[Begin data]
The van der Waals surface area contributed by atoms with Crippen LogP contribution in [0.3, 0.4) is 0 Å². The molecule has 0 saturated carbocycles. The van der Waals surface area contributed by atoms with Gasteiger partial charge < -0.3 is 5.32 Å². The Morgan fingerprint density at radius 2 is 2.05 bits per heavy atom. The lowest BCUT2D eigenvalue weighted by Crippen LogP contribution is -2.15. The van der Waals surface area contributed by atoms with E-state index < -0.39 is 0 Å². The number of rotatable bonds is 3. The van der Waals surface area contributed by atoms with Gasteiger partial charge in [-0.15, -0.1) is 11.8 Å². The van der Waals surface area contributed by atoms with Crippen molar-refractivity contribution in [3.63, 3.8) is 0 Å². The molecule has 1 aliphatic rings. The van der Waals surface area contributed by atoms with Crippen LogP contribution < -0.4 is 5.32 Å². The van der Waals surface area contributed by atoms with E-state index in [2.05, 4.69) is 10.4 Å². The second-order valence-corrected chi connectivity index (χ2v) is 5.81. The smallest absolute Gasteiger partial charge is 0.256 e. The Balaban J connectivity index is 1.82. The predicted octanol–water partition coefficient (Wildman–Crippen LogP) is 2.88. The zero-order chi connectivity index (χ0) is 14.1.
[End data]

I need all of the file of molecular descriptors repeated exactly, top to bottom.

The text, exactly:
The van der Waals surface area contributed by atoms with Crippen LogP contribution in [0.3, 0.4) is 0 Å². The molecule has 0 saturated carbocycles. The van der Waals surface area contributed by atoms with Gasteiger partial charge < -0.3 is 5.32 Å². The Morgan fingerprint density at radius 2 is 2.05 bits per heavy atom. The lowest BCUT2D eigenvalue weighted by Crippen LogP contribution is -2.15. The van der Waals surface area contributed by atoms with E-state index < -0.39 is 0 Å². The number of rotatable bonds is 3. The van der Waals surface area contributed by atoms with Gasteiger partial charge in [-0.15, -0.1) is 11.8 Å². The van der Waals surface area contributed by atoms with Crippen molar-refractivity contribution in [3.63, 3.8) is 0 Å². The molecule has 1 aliphatic rings. The van der Waals surface area contributed by atoms with Crippen LogP contribution < -0.4 is 5.32 Å². The van der Waals surface area contributed by atoms with E-state index in [2.05, 4.69) is 10.4 Å². The second-order valence-corrected chi connectivity index (χ2v) is 5.81. The smallest absolute Gasteiger partial charge is 0.256 e. The Balaban J connectivity index is 1.82. The predicted octanol–water partition coefficient (Wildman–Crippen LogP) is 2.88. The zero-order chi connectivity index (χ0) is 14.1.